Tuesday, February 4, 2014

FITB: Bearish on a regional bank

Update 3/14/2014: I've removed FITB from my Watchlist as a potential bear play. It closed above its 20-day price channel on March 4 and moved still higher subsequent days. I never opened a position in FITB based on this analysis, so the exit signal impacts the Watchlist only.

Fifth Third Bancorp (FITB) began a correction to the downside on Jan. 22 that will take back a significant portion of the rise from $9.13 on Aug. 23, 2011 to $21.97 on Jan. 22 of the current year.

The break below the 20-day price channel on Monday, which sent a bear signal, carried FITB beyond a support level, suggesting that there is considerable downside potential.

However, the FITB chart shows a tendency for trends to unexpectedly continue on their course well past their expiration date, so I can't conclusively count the FITB uptrend to have reached an end. If it hasn't then all of that downside potential disappears.

The Chart

Elliott wave analysis shows the Jan. 22 peak to have been the end of wave 3 {+3} to the upside, part of a broader rise within an upside correction from the Great Recession low of $1.01, set Feb. 20, 2009.

The correction is presently within the middle wave, 3 {+4} within the initial wave, A {+5} of wave 2 {+6}. In the very long term, there is much upside potential available to FITB.

In the nearer term, however, where my sandbox in situated, the potential is to the downside.

Click on chart to enlarge.
FITB 5 years 5 months 3-day bars (left), 90 days 1-hour bars (right)
If Jan. 22 was indeed the wave 3 {+3} peak, the most common Fibonacci retracement levels would carry the price down by 38.2% to $17.06, by 50% to $15.55 or by 61.8% to $14.03.

These are often observed levels where retracements pause or end, but not guarantees.

A move back above $21.97 would mean that Jan. 22 was not the peak and my count is incorrect. As long as that resistance level holds, then the downside potential that my analysis shows will remain in place.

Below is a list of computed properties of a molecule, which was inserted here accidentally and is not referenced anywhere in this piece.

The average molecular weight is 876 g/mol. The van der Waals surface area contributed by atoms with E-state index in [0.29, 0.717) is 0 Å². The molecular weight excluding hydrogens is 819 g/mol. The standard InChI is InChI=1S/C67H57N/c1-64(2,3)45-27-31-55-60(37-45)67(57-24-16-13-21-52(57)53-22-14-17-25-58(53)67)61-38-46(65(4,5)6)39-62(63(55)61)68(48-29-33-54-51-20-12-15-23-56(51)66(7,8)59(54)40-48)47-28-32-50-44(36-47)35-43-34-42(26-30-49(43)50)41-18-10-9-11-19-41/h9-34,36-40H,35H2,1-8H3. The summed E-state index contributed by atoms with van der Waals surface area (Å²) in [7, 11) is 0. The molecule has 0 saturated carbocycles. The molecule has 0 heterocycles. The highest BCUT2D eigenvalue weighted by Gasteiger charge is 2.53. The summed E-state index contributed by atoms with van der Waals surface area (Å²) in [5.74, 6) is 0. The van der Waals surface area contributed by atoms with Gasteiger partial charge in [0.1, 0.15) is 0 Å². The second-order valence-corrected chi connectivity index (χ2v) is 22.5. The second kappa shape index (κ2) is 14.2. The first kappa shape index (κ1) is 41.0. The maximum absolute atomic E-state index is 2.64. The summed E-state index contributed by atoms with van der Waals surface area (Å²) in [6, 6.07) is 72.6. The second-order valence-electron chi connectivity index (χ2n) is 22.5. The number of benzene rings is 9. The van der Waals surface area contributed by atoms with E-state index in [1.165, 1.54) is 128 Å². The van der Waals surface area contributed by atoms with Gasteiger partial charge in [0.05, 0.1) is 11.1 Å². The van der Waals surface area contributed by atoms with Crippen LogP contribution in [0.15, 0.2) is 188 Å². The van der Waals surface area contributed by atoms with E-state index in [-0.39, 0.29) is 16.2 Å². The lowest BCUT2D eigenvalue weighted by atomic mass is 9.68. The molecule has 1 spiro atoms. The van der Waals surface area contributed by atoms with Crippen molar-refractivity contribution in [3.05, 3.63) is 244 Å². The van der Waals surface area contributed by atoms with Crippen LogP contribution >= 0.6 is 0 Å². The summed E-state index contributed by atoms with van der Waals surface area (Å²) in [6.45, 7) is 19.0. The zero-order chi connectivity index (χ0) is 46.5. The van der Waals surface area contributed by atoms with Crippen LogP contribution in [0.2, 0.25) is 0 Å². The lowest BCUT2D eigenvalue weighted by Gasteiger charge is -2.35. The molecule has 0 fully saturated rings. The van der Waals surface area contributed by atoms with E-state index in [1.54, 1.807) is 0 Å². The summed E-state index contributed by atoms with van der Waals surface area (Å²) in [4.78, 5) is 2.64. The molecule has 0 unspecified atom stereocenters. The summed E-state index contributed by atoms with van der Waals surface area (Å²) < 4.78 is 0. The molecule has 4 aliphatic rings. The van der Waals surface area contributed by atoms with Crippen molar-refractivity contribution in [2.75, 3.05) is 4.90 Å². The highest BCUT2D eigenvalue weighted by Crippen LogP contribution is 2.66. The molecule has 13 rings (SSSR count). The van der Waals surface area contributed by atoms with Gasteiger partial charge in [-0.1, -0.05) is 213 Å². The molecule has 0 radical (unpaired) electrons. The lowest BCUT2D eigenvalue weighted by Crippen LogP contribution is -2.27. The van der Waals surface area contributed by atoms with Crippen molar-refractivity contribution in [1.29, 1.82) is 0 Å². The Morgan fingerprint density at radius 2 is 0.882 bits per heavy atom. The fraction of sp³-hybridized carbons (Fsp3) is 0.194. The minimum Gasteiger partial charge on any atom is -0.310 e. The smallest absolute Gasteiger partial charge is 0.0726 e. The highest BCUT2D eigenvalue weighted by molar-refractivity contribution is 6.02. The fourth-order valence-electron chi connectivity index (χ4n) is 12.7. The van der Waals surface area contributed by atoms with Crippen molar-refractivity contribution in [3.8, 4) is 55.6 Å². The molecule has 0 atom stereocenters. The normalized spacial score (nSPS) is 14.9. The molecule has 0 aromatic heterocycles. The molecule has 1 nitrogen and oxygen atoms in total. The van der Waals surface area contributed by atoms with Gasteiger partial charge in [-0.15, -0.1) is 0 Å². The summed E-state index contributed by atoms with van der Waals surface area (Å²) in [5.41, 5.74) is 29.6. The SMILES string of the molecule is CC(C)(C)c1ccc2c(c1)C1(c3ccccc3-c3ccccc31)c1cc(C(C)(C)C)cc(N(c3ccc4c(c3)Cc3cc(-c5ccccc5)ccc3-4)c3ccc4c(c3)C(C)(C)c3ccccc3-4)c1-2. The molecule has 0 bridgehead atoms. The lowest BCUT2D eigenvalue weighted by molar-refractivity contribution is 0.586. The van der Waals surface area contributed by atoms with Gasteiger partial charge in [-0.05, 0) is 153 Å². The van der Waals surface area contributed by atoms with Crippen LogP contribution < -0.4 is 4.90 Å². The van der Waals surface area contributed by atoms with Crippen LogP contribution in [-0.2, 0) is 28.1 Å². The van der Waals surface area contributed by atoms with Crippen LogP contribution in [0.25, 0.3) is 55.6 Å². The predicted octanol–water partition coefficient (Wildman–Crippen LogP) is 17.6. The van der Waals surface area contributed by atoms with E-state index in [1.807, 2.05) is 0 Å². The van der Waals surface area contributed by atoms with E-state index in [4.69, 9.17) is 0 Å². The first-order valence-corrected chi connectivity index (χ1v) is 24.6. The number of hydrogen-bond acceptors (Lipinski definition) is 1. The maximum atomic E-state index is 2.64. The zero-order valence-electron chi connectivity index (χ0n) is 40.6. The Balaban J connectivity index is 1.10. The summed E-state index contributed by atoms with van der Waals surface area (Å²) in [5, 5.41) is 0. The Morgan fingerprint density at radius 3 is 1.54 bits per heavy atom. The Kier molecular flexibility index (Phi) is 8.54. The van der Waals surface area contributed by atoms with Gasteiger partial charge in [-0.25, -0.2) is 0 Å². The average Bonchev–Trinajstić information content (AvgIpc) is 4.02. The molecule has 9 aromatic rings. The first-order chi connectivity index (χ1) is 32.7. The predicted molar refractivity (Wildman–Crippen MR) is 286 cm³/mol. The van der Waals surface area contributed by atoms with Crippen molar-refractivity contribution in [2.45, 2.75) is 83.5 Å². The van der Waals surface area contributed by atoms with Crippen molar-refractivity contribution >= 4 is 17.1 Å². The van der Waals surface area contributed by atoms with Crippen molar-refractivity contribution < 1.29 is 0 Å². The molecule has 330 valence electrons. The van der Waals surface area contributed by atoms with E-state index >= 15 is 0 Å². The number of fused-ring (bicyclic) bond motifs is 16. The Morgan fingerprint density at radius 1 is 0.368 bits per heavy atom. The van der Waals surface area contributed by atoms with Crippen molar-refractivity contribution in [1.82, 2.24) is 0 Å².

There is a case to be made for wave 3 {+3} being incomplete. Elliott wave rules forbid the third wave of a trend from being shorter than both the first and the fifth waves. By my count, wave 3 {+3} is $12.84 in length, while wave 3 {+3} is longer, at $14.94 in length.

For the count to be valid, the future wave 5 {+3} will have to be shorter than the third wave's span of $12.94. Or, the price can reverse, invalidating the third wave end point of my count and continue to add to the length.

Typically, third waves are the longest of the three, but not always.

Odds and Yields

FITB has a sparse history of breakouts to the downside.

This is the first bear signal of the present wave 4 {+3} to the downside, so there is no history there.

At a higher degree, wave 5 {+2} to the upside, which began Oct. 9, 2013 and ended Jan. 22, had no bear signals.

It is only at the degree of wave 3 {+3} to the upside, which began Aug. 23, 2011, that I find completed bear signals. There have been six, divided evenly between success and unsuccessful.

That divide means that historically, bear signals from FITB have been as apt to produce whipsaws as not, and the downward momentum has been weak: The resulting win/lose yield spread is a negative 6.1%.

Arguably, of course, the reversal on Jan. 22 was the end of history so as FITB is concerned, so I don't consider these numbers in themselves to be a deal killer.

The Company

Fifth Third Bancorp, headquartered in Cincinnati, Ohio, operates 1,316 banking centers in 12 states in the American Midwest and Southeast regions.

Analysts collectively come down at a negative 40% enthusiasm rating for First Third.

The company reports return on equity of 11% with debt amounting to 71% of equity.

Earnings have tended to fluctuate in a sideways range, although there was a spike to the upside for the 2nd quarter of 2013. The company has surprised to the downside three times in the last three years, the most recent being in 2012.

Earnings yield is 9.84%, higher than 84% of other regional banks. The dividend yield at current prices is 2.32%.

Stocks are selling at 10 times earnings, and it takes $2.58 in shares to control a dollar in sales. Institutions own 79% of shares.